Source: Globe, Clker, http://bit.ly/1CVSonk; Umbrella, Pixabay, http://bit.ly/1I2iTW4; Running Blue Man, Clker, http://bit.ly/1HinUvf; Thinking Blue Man, Clker, http://bit.ly/1rFELV2; Yoga, Clker, http://bit.ly/1rFERw1; Joystick, Clker, http://bit.ly/1tFWVYi
Hi, everyone, and welcome to today's lesson. I hope you're doing well. The topic we'll be discussing today is Digital Health. Let's get started.
But first, let's review what Digital Citizenship is. Digital Citizenship is the acceptable, appropriate, and responsible use and behavior of digital technology. It encompasses nine key elements. The elements are Digital Access, Digital Commerce, Digital Literacy, Digital Etiquette, Digital Law, Rights, and Responsibilities, Digital Health, and finally, Digital Security.
Growing up in the 1980s, this was my biggest culprit when it came to Digital Health. That's right, an old school joystick. My palm was calloused and my left thumb ached from the repetitive motion of clicking the red button during epic games of Centipede. Today's Digital Health concerns are a little bit more serious than that. Although small, there is always a chance of developing physical or psychological harm while using technology. Digital Health means maintaining good health practices while using digital devices and online resources.
One of our most important responsibilities as adult Digital Citizens is to encourage our youngsters to employ safe and healthy practices. We should warn them that there are some inherent physical dangers from continual use. For example, eye safety, repetitive stress syndrome, and ergonomic practices. Furthermore, there are psychological dangers as well. For example, addictions, anxiety, and even social withdrawal.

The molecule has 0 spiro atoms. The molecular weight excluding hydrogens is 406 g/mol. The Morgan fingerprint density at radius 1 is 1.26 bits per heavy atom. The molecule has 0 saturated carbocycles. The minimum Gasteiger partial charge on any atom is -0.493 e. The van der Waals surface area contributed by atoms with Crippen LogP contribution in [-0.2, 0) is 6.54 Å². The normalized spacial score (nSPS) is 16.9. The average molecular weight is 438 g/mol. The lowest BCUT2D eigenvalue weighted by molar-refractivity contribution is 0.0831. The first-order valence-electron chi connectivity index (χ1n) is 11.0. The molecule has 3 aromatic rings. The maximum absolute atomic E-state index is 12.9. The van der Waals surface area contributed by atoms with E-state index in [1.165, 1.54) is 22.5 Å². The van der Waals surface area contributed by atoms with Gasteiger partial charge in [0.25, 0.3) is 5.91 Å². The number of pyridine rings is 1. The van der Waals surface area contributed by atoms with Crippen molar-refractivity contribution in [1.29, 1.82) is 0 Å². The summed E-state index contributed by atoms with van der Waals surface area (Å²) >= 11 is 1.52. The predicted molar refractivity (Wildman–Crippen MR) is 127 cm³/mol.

Current research indicates that these dangers are real. For example, a study in Finland showed that 85% of students identify themselves as mild, moderate, or serious overusers of the internet. 6% of all teenagers consider themselves addicted to the internet. And teenagers who are addicted to the internet rate themselves as being less than healthy, unhappy, and depressed. All this can lead to behavior problems both in and out of school.
Keeping the whole child in mind, there are measures that we can take to reduce these risks. For example, we can help students be aware of the amount of time that they spend online. We can monitor students for any physical problems related to technology use. We can teach sound ergonomic practices when students are using technology. We can encourage youngsters to take breaks and exercise their bodies.
Let's summarize what we covered in today's lesson. We began by reviewing the nine elements of Digital Citizenship. We focused on Digital Health and defined the term. We spoke about the inherent dangers that come from use and overuse of technology. We looked at some of the research. And we discussed how we can teach better digital health to our students. I'll leave you with this food for thought. Encourage your students to keep a weekly log of when and how they are using the internet. This is something you might want to do for yourself as well.
To dive a little deeper and learn how to apply this information, be sure to check out the additional resources section associated with this video. This is where you'll find links targeted towards helping you discover more ways to apply this course material. Thanks again for watching. Have a great day.
(00:11-00:41) Digital Citizenship Overview
(01:01-01:17) Definition of Digital Literacy
(01:18-01:48) Internet Dangers
(02:19-02:47) Teaching Digital Health
(03:17-03:46) Food For Thought
Digital Health for Teens
Digiteen Wiki from Flat Classroom Project - this site is created by students who were involved in a virtual collaboration project, the Flat Classroom Project. The wiki outlines what teens need to know about digital health and wellness in teen friendly language. Using this site with your students will help you build an entry level understanding of digital health and wellness. You may consider having students explore Flat World Project opportunities as an additional application of this resource.
Teaching Parents Digital Citizenship
Article from THE Journal - Teaching Parents Digital Citizenship - article examines how the Katy Independent School District in Texas instructed parents about digital citizenship and how to foster those skills in their children. This article offers useful insights for educators interested in providing parents instruction on digital citizenship while showcasing the work of the students through a technology showcase.